Structural Biochemistry/Rectal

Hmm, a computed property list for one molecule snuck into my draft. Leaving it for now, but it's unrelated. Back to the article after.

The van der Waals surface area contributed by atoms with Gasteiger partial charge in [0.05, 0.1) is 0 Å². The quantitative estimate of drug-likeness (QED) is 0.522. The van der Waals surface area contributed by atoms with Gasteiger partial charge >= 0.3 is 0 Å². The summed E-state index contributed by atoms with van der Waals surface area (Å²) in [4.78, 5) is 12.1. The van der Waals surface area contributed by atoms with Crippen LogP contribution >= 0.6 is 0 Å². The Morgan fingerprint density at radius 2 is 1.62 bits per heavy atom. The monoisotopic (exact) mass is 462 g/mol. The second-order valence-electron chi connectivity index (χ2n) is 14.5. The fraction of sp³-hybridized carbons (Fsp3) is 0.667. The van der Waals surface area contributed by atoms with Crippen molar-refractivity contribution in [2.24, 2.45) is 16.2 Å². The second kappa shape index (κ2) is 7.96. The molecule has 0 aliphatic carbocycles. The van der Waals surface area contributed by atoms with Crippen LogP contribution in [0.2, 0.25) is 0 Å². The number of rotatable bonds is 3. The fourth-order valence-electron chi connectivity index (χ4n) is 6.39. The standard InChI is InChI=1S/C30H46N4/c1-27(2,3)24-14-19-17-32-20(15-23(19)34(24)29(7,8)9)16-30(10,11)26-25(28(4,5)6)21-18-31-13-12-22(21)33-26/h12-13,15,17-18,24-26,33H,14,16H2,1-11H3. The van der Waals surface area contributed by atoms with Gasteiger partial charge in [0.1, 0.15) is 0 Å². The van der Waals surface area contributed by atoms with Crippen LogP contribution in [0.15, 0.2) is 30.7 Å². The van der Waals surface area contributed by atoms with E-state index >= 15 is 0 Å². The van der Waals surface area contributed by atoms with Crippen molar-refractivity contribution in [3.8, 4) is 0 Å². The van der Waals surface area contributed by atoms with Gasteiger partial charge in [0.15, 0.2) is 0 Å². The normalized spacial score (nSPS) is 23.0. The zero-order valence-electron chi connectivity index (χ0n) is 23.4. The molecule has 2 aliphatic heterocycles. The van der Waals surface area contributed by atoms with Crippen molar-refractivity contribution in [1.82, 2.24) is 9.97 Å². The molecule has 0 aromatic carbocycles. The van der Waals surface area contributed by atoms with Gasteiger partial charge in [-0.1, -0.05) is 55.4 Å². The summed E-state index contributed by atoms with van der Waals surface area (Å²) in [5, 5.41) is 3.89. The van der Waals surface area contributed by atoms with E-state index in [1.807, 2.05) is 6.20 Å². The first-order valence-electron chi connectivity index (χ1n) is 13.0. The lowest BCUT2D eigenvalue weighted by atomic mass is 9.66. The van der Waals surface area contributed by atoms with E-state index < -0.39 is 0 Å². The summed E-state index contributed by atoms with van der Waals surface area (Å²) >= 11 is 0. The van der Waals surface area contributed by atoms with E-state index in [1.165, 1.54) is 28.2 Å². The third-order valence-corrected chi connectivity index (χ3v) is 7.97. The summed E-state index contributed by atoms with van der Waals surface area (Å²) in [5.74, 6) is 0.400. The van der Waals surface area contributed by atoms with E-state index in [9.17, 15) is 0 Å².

The human rectum is a channel in the human body through which drugs can be easily administered and absorbed well. Sometimes it is the most preferable to give a drug rectally rather than orally, e.g. in cases of nausea and vomiting. Disadvantages of drug administration through rectum include the interruption of absorption by defaecation and lack of patient acceptability ( it is not comfortable for most patients to have drug administered through their rectum). The mechanism of drug absorption from the rectum is probably no different to that in the upper part of the gastrointestinal tract, despite the fact that the physiological circumstances (e.g. pH, fluid content) differ substantially, absorption from aqueous and alcoholic solutions may occur very rapidly, which has proved to be of considerable therapeutic value in the rapid suppression of acute convulsive attacks by diazepam (e.g. in children), but absorption from suppositories is generally slower and very much dependent on the nature of the suppository base, the use of surfactants or other additives, particle size of the active ingredient, etc. There is some evidence that hepatic first-pass elimination of high clearance drugs is partially avoided after rectal administration, e.g. lignocaine. This can be explained by the rectal venous blood supply: the upper part is connected with the portal system, whereas the lower part is directly connected with the systemic circulation. Plasma concentration data following rectal administration of representatives of several classes of drugs are reviewed: anticonvulsants, non-narcotic analgesics and non-steroidal anti-inflammatory agents, hypnosedatives and anaesthetics, strong analgesics, theophylline and derivatives, corticosteroids, antibacterial agents, thiazinamium, promethazine, hyoscine-N-butyl-bromide, streptokinase, progesterone, ergotamine tartrate and levodopa. Only limited number of cases has it been adequately shown that the rectal route of administration gives plasma concentrations which are comparable to the oral route. Potentially the rectal route offers the same possibilities as the oral route, but the influence of the formulation seems to be very critical. It is also likely that the future novel drug delivery systems with zero order release characteristics will be applied rectally. Interesting preliminary results have already been obtained with theophylline administered by 2ml osmotic pumps.